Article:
Change Your Passwords Regularly

While you should have strong passwords that are difficult to crack, changing your passwords regularly is also essential. This will prevent cybercriminals from accessing your account once they’ve cracked your old password and can help protect you from identity theft.

The most common reason for changing a password is if a company you have an account with announces that they’ve experienced a data breach. While the company might not notify you that they’ve been hacked immediately, your information will likely be for sale on the dark web within days or hours of the data breach.

You should also consider changing your password if you’ve used the same password for multiple accounts or if you use a password that contains personal information (such as your name, date of birth, address, or pet’s name) that hackers can guess. Passwords containing personal information are the easiest to guess, so it’s a good idea to create passwords with various letters, numbers, symbols, or unrelated phrases.

However, it’s important to note that there is no definitive metric for how often you should change your passwords. Some experts recommend a password change every three months. In contrast, others suggest this is optional and can confuse end-users who constantly have to update and remember their passwords.

Don’t Share Your Passwords

When you share your password with another person, you give them access to all accounts that use that same password. This can lead to credit card fraud, identity theft, and other serious problems. Even if you trust the person with whom you’re sharing your password, they could forget to store it in a secure place or use an unsecure device. They might also have other personal information on their device, like pictures stored in iCloud, to help them access your accounts.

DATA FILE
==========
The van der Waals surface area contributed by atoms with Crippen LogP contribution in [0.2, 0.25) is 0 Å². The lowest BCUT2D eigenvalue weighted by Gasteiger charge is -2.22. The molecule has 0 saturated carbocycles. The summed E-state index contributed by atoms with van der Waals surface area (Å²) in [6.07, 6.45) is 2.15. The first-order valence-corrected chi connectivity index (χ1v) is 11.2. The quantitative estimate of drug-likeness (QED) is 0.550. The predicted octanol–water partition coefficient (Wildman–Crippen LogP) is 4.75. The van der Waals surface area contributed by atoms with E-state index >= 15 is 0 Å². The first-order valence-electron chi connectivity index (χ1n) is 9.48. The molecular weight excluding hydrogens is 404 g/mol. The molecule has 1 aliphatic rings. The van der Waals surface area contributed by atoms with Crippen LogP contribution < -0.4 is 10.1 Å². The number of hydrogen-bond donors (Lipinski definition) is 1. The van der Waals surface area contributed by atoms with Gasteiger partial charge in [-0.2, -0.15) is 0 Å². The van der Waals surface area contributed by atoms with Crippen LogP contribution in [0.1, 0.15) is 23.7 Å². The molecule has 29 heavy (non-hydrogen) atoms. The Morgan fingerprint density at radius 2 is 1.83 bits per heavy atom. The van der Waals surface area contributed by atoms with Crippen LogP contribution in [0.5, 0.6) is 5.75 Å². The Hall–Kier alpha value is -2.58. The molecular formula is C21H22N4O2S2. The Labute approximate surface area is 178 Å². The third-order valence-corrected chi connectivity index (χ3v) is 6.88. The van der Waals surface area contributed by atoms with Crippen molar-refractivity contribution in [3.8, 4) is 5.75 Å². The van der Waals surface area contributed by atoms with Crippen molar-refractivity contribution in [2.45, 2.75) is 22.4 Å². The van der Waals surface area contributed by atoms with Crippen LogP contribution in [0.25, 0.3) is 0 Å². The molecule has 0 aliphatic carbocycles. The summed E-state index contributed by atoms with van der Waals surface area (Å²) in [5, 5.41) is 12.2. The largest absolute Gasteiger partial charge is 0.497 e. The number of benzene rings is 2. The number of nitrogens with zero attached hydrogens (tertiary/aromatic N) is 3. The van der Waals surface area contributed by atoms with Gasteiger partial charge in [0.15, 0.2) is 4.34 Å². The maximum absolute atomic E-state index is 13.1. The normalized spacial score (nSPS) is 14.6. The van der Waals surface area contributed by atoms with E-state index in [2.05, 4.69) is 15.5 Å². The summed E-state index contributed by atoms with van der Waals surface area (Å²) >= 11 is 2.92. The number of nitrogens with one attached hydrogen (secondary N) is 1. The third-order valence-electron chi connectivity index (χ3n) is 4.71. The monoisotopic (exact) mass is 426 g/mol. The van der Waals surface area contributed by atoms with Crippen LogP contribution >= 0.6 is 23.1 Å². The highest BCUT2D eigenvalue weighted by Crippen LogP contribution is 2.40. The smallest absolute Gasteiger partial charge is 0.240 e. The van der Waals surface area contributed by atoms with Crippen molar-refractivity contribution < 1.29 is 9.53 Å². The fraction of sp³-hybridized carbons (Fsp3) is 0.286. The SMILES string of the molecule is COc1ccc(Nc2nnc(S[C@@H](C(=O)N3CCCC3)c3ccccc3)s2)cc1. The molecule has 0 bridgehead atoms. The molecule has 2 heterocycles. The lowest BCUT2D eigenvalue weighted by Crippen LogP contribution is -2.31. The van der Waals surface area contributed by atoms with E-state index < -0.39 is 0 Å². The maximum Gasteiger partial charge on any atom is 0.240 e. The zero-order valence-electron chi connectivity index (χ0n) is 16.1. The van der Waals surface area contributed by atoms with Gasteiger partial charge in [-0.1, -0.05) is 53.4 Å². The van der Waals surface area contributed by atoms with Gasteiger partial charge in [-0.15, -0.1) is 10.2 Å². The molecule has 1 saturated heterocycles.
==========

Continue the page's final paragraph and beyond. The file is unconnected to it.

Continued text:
This is why it’s best to keep account passwords private from others. There may be some exceptions if you’re married or in a relationship, but generally, it’s not smart to share passwords. It’s too easy for someone to overhear you or your shared login information to get out in conversation accidentally.

Sharing passwords also makes them more vulnerable to sniffing or phishing. It’s easy for malicious actors to get ahold of your password when it’s written down or printed out, and it’s just as easy for them to intercept your password on a wired or wireless unencrypted network. 


  • Susan Paige is a prolific female writer known for her insightful analyses on business news, particularly focusing on the stock market, cryptocurrency, and related topics. With a keen eye for trends and a knack for distilling complex concepts into accessible pieces, she captivates readers with her expertise and clarity.